The conference, organized by the IAEA in cooperation with the OECD Nuclear Energy Agency, will assess progress made in the safe and efficient management of spent fuel.
There are more than 400 nuclear power reactors in operation in the world today. At many of them spent fuel is being stored for longer periods and in larger quantities than originally planned because steps towards reprocessing or disposal are being delayed.
The disposal of radioactive waste remains one of the major obstacles to public support for nuclear power.
Many countries are having to address the need to expand storage capacity at reactor sites or centralized locations and extend storage periods for spent fuel.
The situation is further complicated by trends toward higher initial enrichment and higher fuel burn up as well as evolving security considerations. Emerging international initiatives, such as the US Global Nuclear Energy Partnership, multi-national approaches to spent fuel management, nuclear safety and spent fuel storage technologies are addressing these challenges and will be discussed at the conference.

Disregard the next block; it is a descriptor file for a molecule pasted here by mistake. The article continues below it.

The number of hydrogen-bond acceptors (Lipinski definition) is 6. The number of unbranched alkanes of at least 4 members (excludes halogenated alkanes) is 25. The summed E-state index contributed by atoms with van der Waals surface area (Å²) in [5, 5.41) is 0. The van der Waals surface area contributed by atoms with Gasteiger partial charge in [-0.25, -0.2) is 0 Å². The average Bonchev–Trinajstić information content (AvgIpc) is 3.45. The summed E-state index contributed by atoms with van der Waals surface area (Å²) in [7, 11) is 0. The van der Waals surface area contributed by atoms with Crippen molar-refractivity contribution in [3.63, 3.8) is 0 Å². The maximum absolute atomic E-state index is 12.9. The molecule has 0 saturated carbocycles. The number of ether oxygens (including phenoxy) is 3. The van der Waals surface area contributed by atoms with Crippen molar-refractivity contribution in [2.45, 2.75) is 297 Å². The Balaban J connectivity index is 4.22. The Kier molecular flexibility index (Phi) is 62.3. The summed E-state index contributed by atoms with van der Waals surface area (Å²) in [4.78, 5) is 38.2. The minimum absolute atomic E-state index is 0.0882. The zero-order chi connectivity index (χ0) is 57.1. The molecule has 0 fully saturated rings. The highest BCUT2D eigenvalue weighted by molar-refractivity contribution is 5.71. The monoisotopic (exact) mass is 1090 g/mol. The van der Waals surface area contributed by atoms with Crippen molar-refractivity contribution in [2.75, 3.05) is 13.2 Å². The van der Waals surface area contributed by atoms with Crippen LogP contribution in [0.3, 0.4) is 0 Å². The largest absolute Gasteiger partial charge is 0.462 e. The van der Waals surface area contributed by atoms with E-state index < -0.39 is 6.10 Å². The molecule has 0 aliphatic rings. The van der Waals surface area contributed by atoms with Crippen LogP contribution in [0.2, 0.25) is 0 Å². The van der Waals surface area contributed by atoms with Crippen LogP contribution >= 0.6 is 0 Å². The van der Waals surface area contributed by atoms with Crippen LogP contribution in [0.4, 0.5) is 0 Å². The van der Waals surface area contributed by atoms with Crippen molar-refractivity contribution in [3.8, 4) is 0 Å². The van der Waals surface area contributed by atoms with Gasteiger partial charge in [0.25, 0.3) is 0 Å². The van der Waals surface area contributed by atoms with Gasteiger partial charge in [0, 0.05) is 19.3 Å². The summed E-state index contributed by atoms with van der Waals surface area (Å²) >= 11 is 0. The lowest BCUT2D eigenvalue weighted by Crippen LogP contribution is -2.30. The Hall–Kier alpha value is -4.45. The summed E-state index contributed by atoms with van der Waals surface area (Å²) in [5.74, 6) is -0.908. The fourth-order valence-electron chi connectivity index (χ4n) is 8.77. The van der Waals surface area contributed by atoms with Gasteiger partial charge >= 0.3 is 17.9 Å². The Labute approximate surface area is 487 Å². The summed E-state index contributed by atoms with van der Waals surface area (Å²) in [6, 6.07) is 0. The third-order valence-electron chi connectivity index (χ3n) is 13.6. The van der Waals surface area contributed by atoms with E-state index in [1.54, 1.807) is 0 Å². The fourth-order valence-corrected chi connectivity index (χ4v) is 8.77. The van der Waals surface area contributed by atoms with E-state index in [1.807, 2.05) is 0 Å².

The IAEA has fostered international co-operation in the spent fuel management area since it was established in 1957. A major step was taken in 2001 when the "Joint Convention on the Safety of Spent Fuel Management and on the Safety of Radioactive Waste Management" entered into force. This Convention applies to the safety of spent fuel and radioactive waste resulting from civilian uses.